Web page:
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 Chinese parliament to target financing of terrorism

Latest NewsChinese parliament to target financing of terrorism
February 26, 2006 4:05 AM

BEIJING (Reuters) - China, facing what it says is terror threat in its restive far northwest, has sent a U.N. convention that tackles the financing of terrorism to parliament for approval, Xinhua news agency said.

China has supported the U.S.-led war on terror, but human rights activists accuse it of using the campaign to legitimise a crackdown on Uighur activists in its remote northwest.

"The core of the convention is about undermining the terrorist organisation's economic support through stemming its fund sources," Xinhua quoted Vice Foreign Minister Wu Dawei as saying on Saturday.

"The approval of the convention is conducive to stemming funds supplied by overseas anti-Chinese forces to China's domestic terrorists, and helping safeguard national security and social stability."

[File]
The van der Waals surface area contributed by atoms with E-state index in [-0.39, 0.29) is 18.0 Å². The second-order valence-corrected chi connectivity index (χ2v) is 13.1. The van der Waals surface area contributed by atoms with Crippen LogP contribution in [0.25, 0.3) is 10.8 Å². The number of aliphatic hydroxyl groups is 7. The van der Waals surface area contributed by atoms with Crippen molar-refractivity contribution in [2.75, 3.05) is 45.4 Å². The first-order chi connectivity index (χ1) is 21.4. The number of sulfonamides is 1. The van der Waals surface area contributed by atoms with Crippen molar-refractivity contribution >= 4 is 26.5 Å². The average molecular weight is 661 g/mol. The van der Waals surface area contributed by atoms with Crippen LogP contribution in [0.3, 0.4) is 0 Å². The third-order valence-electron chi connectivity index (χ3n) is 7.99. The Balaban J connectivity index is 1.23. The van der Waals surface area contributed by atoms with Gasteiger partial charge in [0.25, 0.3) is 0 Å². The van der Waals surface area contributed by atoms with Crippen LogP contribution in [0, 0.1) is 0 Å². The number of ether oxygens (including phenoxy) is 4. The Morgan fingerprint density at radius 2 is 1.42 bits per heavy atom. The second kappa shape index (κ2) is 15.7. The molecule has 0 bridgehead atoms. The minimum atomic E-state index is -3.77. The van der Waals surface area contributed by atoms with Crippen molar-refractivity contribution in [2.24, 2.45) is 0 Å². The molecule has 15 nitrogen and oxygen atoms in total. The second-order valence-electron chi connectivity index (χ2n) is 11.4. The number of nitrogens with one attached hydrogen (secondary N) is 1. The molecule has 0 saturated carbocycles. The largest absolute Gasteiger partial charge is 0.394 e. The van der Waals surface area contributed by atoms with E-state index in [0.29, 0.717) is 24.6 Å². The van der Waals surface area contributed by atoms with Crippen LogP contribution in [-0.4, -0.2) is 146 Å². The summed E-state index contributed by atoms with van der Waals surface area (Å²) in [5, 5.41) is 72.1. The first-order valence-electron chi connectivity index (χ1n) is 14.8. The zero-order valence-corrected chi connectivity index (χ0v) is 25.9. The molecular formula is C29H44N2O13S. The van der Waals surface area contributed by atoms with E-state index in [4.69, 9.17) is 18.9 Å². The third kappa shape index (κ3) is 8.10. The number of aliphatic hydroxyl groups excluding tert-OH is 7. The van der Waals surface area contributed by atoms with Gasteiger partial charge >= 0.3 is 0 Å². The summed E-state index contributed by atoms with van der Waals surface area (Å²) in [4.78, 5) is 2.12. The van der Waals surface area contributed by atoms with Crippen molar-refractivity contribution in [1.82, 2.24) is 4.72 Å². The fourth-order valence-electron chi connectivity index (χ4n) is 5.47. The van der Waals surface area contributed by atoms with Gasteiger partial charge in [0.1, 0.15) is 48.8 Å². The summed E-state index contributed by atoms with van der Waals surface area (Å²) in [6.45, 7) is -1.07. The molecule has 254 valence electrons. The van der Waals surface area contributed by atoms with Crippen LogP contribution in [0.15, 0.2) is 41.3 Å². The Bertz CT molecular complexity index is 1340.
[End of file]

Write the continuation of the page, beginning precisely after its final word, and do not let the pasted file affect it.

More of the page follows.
Muslim Uighur militants have been struggling for decades for self-determination in Xinjiang, an autonomous region established 50 years ago.

Ethnic separatists, religious extremists and terrorists had been ...

"running wild for some time" in neighbouring regions, two general warned last month, singling out Xinjiang, self-ruled Taiwan, which China claims as its own, and the Himalayan region of Tibet.

Wu said parliamentary approval would "showcase the country as a responsible country in the international society". The government signed the convention as far back as November 13, 2001, two months after the September 11 attacks on the United States.

Turkic-speaking Uighurs make up the majority of the 19 million people in Xinjiang, which borders former Soviet Central Asian republics, Pakistan and Afghanistan.

China is especially keen to maintain stability in the region as it contains 30 percent of the country's oil reserves.

The International Convention for the Suppression of the Financing of Terrorism, which gives signatory countries the power to charge people suspected of financing terrorism and sets rules for repatriation, was adopted by the U.N. General Assembly in 1999.

China's annual session of parliament opens on March 5.

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